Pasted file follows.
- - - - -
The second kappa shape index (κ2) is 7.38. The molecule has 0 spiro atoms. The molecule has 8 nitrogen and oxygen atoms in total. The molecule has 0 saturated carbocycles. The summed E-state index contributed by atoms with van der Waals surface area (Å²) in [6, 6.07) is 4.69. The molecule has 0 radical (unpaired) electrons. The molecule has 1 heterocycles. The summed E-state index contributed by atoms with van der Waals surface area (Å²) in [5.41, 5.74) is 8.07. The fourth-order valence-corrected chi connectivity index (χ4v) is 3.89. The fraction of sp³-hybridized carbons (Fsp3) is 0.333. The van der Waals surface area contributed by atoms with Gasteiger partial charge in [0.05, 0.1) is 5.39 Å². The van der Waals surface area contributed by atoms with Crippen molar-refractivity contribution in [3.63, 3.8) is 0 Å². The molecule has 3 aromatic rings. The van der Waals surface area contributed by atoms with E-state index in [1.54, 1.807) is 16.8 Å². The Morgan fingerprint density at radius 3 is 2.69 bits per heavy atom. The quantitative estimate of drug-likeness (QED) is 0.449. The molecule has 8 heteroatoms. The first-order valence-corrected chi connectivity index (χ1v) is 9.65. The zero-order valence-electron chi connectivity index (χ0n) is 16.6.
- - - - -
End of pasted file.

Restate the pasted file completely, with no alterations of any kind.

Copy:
The second kappa shape index (κ2) is 7.38. The molecule has 0 spiro atoms. The molecule has 8 nitrogen and oxygen atoms in total. The molecule has 0 saturated carbocycles. The summed E-state index contributed by atoms with van der Waals surface area (Å²) in [6, 6.07) is 4.69. The molecule has 0 radical (unpaired) electrons. The molecule has 1 heterocycles. The summed E-state index contributed by atoms with van der Waals surface area (Å²) in [5.41, 5.74) is 8.07. The fourth-order valence-corrected chi connectivity index (χ4v) is 3.89. The fraction of sp³-hybridized carbons (Fsp3) is 0.333. The van der Waals surface area contributed by atoms with Gasteiger partial charge in [0.05, 0.1) is 5.39 Å². The van der Waals surface area contributed by atoms with Crippen molar-refractivity contribution in [3.63, 3.8) is 0 Å². The molecule has 3 aromatic rings. The van der Waals surface area contributed by atoms with E-state index in [1.54, 1.807) is 16.8 Å². The Morgan fingerprint density at radius 3 is 2.69 bits per heavy atom. The quantitative estimate of drug-likeness (QED) is 0.449. The molecule has 8 heteroatoms. The first-order valence-corrected chi connectivity index (χ1v) is 9.65. The zero-order valence-electron chi connectivity index (χ0n) is 16.6.